Dear Friends & Colleagues,
2020 has been a unique and challenging year for American Councils with some of our programs being postponed and others being reimagined virtually. I’m particularly heartened that the Trustees and staff have used these challenges as an opportunity to reaffirm our commitment to creating a more equitable landscape for exchange programs. As a Trustee of the American Councils Board, I have witnessed the transformative power of international exchange programs firsthand. For this reason, I wanted to take a moment to ask you to join the effort for Giving Tuesday and the annual End-of-Year Giving Campaign to support our Diversity and Inclusion Scholarship Fund.
Like us, we know you are passionate about the importance of study abroad. My own experience working in international economic development has shown me that global connections have the power to provide long-term positive outcomes. In the United States only 10 percent of students study abroad. The numbers for economically disadvantaged students are even lower. American Councils’ Diversity and Inclusion Scholarship Fund is designed to provide access to students from under-resourced communities that would not otherwise have this opportunity due to economic and social barriers.
Since its inception in 2016, the Diversity and Inclusion Fund has provided scholarships for 73 deserving students, but we can do so much more, which is why my fellow Trustees and I have agreed to match dollar for dollar up $10,000 of the funds raised. With this End-of-Year match, we hope to raise at least $20,0000 for these scholarships that champion American Councils’ ideal that study abroad is something that should be available to everyone regardless of their background.
This ideal is illuminated when I read about the experiences of Advanced Russian Language and Area Studies Program (RLASP) alumna Julia Hablak, who used her fall 2019 scholarship to study in Saint Peterburg: "Language-learning becomes secondary to the real point of the conversation, which is trading ideas, opinions, reasonings and learning more about the other person. . . I am not only thinking about the grammatical rules behind the language but also thinking about the deeper meaning of what people say and how it is tied to culture, history, and their own personal experiences.” Likewise, Taylor Jackson, who also studied with RLASP in Saint Petersburg in 2019, shows how important this opportunity was to her identity: "There are very few black women who are in or have been in the position that I am in right now, and owning my blackness is the key to taking advantage of my opportunities here and making the most of my experience in Saint Petersburg. I’ve had time to realize that my blackness is something that I should embrace and be proud of in every hemisphere."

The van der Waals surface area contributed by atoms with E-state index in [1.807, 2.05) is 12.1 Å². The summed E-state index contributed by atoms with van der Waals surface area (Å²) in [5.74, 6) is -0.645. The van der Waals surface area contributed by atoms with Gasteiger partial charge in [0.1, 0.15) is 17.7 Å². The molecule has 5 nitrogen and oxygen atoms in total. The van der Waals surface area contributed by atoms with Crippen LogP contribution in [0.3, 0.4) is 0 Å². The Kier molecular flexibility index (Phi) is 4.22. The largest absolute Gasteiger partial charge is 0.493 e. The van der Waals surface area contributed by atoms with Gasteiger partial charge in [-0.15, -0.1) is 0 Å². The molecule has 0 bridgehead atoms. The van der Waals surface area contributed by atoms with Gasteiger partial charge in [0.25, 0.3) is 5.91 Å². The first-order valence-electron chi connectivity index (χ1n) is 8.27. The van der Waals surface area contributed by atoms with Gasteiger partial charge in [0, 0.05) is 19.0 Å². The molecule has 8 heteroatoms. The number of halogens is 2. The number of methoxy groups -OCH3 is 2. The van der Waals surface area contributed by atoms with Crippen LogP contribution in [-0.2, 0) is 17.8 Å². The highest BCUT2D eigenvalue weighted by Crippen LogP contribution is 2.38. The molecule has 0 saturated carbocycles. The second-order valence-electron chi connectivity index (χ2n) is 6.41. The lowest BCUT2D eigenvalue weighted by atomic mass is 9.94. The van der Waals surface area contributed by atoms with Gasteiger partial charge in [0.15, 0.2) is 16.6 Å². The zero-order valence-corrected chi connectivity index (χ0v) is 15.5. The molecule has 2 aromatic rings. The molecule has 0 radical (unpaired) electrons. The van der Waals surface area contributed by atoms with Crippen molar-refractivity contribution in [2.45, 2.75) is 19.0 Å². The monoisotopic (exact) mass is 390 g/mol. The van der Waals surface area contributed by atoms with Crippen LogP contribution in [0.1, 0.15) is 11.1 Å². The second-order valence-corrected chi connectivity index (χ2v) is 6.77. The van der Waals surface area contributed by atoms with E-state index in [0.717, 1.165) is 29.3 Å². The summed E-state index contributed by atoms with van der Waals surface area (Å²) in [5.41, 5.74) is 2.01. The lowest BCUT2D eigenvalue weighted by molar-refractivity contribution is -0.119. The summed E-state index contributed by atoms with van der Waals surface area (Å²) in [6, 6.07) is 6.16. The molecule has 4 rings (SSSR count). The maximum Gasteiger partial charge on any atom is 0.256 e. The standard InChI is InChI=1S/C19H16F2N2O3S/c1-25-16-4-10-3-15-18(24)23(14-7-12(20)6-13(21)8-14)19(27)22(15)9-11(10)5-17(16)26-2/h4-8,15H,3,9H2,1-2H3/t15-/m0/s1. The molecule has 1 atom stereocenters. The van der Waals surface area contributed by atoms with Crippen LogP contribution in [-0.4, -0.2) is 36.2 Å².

For me, it is talented and deserving students like Julia and Taylor who provide fresh inclusive perspectives and inspire the future of global relationships. Though the pandemic has changed our tactics for study abroad, now is the time to go further in our pursuit to make these programs more equitable, otherwise it is likely they will become the purview of those with financial means alone.
We hope you will show your support for these important scholarships that connect their recipients to public diplomacy and a worldwide community of thinkers, entrepreneurs, and educators. As 2020 draws to a close with some relief and hope for the future, join American Councils as partners in this important mission. May your 2021 be filled with peace and good health.
Alicia S. Ritchie
American Councils Board of Trustees